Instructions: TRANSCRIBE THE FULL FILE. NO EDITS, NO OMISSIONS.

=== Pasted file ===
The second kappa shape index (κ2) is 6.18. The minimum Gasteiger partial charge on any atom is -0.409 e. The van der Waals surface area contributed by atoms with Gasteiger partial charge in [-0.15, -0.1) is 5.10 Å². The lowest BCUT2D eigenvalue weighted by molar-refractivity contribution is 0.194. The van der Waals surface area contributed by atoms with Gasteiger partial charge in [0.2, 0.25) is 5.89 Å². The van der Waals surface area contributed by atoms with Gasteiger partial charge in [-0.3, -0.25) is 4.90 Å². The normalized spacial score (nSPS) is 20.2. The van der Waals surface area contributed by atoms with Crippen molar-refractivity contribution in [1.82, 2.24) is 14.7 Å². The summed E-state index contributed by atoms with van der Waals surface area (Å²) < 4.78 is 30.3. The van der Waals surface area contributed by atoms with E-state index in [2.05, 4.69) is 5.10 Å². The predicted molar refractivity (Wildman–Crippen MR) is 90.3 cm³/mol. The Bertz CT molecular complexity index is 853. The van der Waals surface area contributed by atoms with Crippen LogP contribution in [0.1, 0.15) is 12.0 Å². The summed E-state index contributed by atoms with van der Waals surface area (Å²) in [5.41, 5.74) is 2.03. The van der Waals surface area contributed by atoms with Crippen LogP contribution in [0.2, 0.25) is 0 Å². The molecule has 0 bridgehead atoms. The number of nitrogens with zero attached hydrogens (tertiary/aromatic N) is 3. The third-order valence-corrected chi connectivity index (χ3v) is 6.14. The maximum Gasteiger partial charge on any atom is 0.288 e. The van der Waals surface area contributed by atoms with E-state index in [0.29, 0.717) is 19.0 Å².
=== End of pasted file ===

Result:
The second kappa shape index (κ2) is 6.18. The minimum Gasteiger partial charge on any atom is -0.409 e. The van der Waals surface area contributed by atoms with Gasteiger partial charge in [-0.15, -0.1) is 5.10 Å². The lowest BCUT2D eigenvalue weighted by molar-refractivity contribution is 0.194. The van der Waals surface area contributed by atoms with Gasteiger partial charge in [0.2, 0.25) is 5.89 Å². The van der Waals surface area contributed by atoms with Gasteiger partial charge in [-0.3, -0.25) is 4.90 Å². The normalized spacial score (nSPS) is 20.2. The van der Waals surface area contributed by atoms with Crippen molar-refractivity contribution in [1.82, 2.24) is 14.7 Å². The summed E-state index contributed by atoms with van der Waals surface area (Å²) < 4.78 is 30.3. The van der Waals surface area contributed by atoms with E-state index in [2.05, 4.69) is 5.10 Å². The predicted molar refractivity (Wildman–Crippen MR) is 90.3 cm³/mol. The Bertz CT molecular complexity index is 853. The van der Waals surface area contributed by atoms with Crippen LogP contribution in [0.1, 0.15) is 12.0 Å². The summed E-state index contributed by atoms with van der Waals surface area (Å²) in [5.41, 5.74) is 2.03. The van der Waals surface area contributed by atoms with Crippen LogP contribution in [0.2, 0.25) is 0 Å². The molecule has 0 bridgehead atoms. The number of nitrogens with zero attached hydrogens (tertiary/aromatic N) is 3. The third-order valence-corrected chi connectivity index (χ3v) is 6.14. The maximum Gasteiger partial charge on any atom is 0.288 e. The van der Waals surface area contributed by atoms with E-state index in [0.29, 0.717) is 19.0 Å².